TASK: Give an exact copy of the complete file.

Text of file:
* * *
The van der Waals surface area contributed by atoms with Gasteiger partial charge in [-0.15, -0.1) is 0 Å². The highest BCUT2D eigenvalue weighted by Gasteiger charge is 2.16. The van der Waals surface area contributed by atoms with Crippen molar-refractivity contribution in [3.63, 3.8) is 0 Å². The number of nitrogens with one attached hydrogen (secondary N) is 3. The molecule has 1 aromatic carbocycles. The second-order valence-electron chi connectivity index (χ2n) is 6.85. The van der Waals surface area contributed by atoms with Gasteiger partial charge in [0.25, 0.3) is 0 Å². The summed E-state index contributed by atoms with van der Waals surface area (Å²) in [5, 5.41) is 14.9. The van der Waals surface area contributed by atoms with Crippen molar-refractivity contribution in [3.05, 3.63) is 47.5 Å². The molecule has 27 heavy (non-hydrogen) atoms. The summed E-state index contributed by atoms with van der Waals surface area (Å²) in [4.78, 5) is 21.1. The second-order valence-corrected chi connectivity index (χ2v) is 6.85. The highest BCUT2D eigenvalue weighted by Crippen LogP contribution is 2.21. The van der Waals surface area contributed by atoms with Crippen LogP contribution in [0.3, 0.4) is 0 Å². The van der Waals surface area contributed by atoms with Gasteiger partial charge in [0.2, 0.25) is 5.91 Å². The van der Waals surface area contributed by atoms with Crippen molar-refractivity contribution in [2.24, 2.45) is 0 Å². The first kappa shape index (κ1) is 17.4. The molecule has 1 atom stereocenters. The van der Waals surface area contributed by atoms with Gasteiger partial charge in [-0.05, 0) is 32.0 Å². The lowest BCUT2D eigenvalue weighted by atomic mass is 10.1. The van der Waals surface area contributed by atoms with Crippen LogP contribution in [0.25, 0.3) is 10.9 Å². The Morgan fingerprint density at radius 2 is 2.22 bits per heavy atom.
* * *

The van der Waals surface area contributed by atoms with Gasteiger partial charge in [-0.15, -0.1) is 0 Å². The highest BCUT2D eigenvalue weighted by Gasteiger charge is 2.16. The van der Waals surface area contributed by atoms with Crippen molar-refractivity contribution in [3.63, 3.8) is 0 Å². The number of nitrogens with one attached hydrogen (secondary N) is 3. The molecule has 1 aromatic carbocycles. The second-order valence-electron chi connectivity index (χ2n) is 6.85. The van der Waals surface area contributed by atoms with Gasteiger partial charge in [0.25, 0.3) is 0 Å². The summed E-state index contributed by atoms with van der Waals surface area (Å²) in [5, 5.41) is 14.9. The van der Waals surface area contributed by atoms with Crippen molar-refractivity contribution in [3.05, 3.63) is 47.5 Å². The molecule has 27 heavy (non-hydrogen) atoms. The summed E-state index contributed by atoms with van der Waals surface area (Å²) in [4.78, 5) is 21.1. The second-order valence-corrected chi connectivity index (χ2v) is 6.85. The highest BCUT2D eigenvalue weighted by Crippen LogP contribution is 2.21. The van der Waals surface area contributed by atoms with Crippen LogP contribution in [0.3, 0.4) is 0 Å². The van der Waals surface area contributed by atoms with Gasteiger partial charge in [0.2, 0.25) is 5.91 Å². The van der Waals surface area contributed by atoms with Crippen molar-refractivity contribution in [2.24, 2.45) is 0 Å². The first kappa shape index (κ1) is 17.4. The molecule has 1 atom stereocenters. The van der Waals surface area contributed by atoms with Gasteiger partial charge in [-0.05, 0) is 32.0 Å². The lowest BCUT2D eigenvalue weighted by atomic mass is 10.1. The van der Waals surface area contributed by atoms with Crippen LogP contribution in [0.25, 0.3) is 10.9 Å². The Morgan fingerprint density at radius 2 is 2.22 bits per heavy atom.